After 35 years of saving lives: Pierre Brien retires following over three decades of service

By Taylor McClure – Special to Brome County News

Pierre Brien, a resident of Waterloo, has been helping save lives in more ways than one since taking his first Emergency Medical Services course in Montreal in 1986. Apart from his full-time job serving as a paramedic for the town of Cowansville, Brien also served as a paramedic, first responder, and fireman for the town of Waterloo. He is also a first responder and CPR instructor, and he was involved with the Red Cross for over two decades. After a successful career spanning 35 years, Brien officially hung up his hat with the Cowansville Ambulance services on Feb. 21, with whom he has served with since 2000, and marks his official last day Tuesday, March 1 in Waterloo after serving the town since 1986.

“When I went to school in Lac-Mégantic, we had a big course in first aide. That was my first introduction to first aide and that got my attention when I was 14 years old. When I finished school, I had that course in mind so I became a fireman,” said Brien. “When we had calls involving injuries and causalities, I applied in Montreal in 1986 to take my course as an EMS (emergency medical services); today we call it a paramedic.”

When he became a paramedic, he took on the role as a first responder and CPR instructor, becoming the first for the Town of Brome Lake. “I was the first instructor with them when they started the services in Knowlton when they decided to start their own services there. I also did Sutton, Cowansville, Venise-en-Quebec, so I did a lot of first responder services.”

Training first responders helped form a good relationship with paramedics when called on the scene. “When we give the course to first responders, we see them on the job and the relationship between us and first responders is better. For them it’s a bit more pressure, but to me it’s complementary,” explained Brien. “If I see things on the field, I can give them some pointers and give them feedback after their intervention. It was fun at the same time giving the course and then meeting them on the field; it was nicer to see them in action.”

Brien said that working as a paramedic and being able to help people is a privilege. “Our main impact is just to be there for the community on the call. When they call 911, they open the door and it’s a privilege for us to go in their personal life,” he emphasized. “My main enjoyment was to be with them, try to solve the problem with them, bring them to the hospital, and feeling that we had an impact on the emergency that they had that day. It’s a privilege; it’s not just anything when you’re in bad shape and you let someone you don’t know into your life.”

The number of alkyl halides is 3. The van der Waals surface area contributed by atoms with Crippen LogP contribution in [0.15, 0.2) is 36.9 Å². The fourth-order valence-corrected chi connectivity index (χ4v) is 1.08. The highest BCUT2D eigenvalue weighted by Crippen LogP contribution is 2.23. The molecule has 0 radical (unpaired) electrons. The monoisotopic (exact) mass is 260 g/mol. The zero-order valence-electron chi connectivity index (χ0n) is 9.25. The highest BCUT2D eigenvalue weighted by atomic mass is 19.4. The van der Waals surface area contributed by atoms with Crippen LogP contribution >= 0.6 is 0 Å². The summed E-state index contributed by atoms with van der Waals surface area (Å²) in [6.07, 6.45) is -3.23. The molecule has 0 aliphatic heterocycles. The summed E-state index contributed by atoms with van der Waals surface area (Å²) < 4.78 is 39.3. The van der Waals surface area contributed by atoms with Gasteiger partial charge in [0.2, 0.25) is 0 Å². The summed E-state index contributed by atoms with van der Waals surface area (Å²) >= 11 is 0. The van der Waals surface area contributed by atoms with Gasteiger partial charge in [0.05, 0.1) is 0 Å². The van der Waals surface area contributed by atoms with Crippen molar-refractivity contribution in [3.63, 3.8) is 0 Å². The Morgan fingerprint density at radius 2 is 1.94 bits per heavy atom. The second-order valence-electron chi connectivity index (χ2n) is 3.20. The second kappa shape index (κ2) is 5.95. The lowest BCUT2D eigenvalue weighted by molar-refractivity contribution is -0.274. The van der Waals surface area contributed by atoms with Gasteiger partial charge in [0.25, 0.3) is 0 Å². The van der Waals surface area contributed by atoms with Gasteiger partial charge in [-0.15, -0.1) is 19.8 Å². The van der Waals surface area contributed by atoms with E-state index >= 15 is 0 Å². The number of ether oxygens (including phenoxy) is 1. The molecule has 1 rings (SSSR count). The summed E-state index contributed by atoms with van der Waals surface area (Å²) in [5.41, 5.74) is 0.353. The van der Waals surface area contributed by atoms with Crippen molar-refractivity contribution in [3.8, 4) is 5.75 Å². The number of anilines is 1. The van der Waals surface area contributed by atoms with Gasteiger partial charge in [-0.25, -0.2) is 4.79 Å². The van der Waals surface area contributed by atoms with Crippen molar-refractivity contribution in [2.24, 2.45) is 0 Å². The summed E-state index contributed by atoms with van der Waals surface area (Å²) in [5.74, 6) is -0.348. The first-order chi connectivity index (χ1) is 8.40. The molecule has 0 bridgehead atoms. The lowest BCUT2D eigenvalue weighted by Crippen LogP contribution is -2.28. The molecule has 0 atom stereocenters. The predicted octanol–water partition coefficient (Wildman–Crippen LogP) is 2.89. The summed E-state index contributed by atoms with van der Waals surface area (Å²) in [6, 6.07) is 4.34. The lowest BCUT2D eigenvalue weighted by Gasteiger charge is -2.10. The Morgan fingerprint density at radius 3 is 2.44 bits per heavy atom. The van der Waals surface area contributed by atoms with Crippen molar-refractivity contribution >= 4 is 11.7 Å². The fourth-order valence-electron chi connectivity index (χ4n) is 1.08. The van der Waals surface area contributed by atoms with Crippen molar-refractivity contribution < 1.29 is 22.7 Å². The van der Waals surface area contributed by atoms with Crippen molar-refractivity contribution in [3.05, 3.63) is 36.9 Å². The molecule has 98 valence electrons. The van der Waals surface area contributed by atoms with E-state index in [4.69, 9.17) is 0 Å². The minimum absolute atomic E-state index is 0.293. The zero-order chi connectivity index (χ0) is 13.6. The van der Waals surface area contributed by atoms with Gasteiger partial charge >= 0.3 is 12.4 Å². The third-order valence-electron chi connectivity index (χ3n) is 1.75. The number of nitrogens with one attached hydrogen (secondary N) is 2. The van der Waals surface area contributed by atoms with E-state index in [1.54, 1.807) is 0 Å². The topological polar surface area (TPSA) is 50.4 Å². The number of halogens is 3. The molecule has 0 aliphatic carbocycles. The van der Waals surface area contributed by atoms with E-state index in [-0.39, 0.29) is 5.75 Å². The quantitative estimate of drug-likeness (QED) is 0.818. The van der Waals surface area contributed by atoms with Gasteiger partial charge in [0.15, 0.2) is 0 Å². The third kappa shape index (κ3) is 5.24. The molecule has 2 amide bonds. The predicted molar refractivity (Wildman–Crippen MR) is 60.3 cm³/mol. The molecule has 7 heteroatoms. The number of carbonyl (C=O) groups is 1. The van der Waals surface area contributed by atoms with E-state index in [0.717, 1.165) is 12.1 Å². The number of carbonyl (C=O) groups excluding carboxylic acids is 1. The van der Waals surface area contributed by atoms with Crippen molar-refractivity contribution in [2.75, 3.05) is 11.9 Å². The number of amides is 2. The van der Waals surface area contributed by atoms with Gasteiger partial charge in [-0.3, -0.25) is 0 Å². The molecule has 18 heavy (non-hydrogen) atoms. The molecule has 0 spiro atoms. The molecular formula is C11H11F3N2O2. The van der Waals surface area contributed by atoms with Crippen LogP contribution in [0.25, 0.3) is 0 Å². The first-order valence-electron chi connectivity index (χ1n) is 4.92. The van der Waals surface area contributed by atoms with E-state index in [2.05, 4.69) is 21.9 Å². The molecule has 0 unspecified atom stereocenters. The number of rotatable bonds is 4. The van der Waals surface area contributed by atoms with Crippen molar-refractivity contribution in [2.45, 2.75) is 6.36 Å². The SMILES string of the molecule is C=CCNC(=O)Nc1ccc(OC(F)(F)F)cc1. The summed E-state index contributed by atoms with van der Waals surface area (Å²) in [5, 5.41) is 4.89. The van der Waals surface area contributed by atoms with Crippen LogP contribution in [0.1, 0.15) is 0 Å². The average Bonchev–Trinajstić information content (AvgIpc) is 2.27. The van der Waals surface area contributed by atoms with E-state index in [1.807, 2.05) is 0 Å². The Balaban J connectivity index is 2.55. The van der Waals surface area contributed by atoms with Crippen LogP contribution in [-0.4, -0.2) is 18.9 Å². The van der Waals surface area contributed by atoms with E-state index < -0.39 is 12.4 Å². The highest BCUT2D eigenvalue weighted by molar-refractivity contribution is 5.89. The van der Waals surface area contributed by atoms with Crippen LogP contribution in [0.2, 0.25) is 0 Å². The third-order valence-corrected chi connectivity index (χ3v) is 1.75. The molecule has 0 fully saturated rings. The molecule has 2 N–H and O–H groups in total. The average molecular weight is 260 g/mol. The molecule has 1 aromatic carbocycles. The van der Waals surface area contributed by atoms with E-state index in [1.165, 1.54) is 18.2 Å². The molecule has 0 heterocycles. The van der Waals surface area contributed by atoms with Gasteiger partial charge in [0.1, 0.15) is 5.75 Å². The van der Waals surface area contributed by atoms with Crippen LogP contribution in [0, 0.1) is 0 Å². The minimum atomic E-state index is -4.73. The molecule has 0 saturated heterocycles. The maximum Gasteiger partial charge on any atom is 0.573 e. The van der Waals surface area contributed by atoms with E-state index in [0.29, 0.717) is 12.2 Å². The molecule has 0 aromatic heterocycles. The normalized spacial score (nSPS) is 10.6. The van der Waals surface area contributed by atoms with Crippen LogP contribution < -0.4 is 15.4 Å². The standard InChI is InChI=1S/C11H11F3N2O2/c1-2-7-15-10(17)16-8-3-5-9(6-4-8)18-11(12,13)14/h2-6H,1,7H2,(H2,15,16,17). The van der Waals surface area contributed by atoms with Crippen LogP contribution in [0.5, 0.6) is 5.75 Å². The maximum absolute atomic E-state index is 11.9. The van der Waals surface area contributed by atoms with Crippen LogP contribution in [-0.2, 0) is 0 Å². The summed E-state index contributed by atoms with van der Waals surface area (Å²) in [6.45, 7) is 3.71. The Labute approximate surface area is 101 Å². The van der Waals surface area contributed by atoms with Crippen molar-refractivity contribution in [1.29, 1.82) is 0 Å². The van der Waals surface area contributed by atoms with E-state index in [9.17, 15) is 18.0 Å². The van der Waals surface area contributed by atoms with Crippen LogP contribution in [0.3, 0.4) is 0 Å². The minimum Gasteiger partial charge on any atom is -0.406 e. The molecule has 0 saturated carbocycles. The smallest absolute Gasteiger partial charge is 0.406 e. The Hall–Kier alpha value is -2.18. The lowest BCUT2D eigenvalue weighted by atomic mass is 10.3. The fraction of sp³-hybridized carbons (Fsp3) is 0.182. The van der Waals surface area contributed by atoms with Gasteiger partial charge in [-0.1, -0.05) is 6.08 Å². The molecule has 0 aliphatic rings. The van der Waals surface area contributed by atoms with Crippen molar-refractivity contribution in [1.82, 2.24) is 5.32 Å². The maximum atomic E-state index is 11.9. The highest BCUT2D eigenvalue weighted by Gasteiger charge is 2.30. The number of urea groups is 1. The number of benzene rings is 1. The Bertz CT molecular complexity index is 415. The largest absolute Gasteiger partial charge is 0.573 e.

The part that he will miss the most is that “human touch” that comes with the job. “Over the years, I don’t know how many calls I did, we saw so many people, but they never forget you though,” recalled Brien. “When they see me, they speak to me like they know me and sometimes I don’t recognize them because it had been so many years. They had to remind me what the case was and then I go okay, I remember going to your place now. There’s always a human touch, even if sometimes we cannot do much. Being there and reassuring them, that’s 95% of the job.”

Despite his retirement, Brien won’t be slowing down anytime soon as he will continue to serve as a first responders’ instructor for Waterloo and he will be reviewing cases of cardiac arrest and working with first responder teams if there are any issues.

“When I was younger I used to have a band so we will try and get back together after almost 40 years and I have plans to go camping, I have camping in Fairmount, so I’ll be there this summer. I have six grandchildren so I’m going to have to take care of them,” laughed Brien. “I am a town councillor here in Waterloo, one of my jobs, so I have a couple projects here in town that will keep me busy. I want to go back to the Red Cross as a volunteer because I enjoy working for them and they give very good services so I won’t be completely off duty.”

On his final words to the community: “Thanks to the people and the community for giving me the privilege to go into your life and to try to make a difference. I hope I did make a difference and I will never forget all the calls I did with them.”

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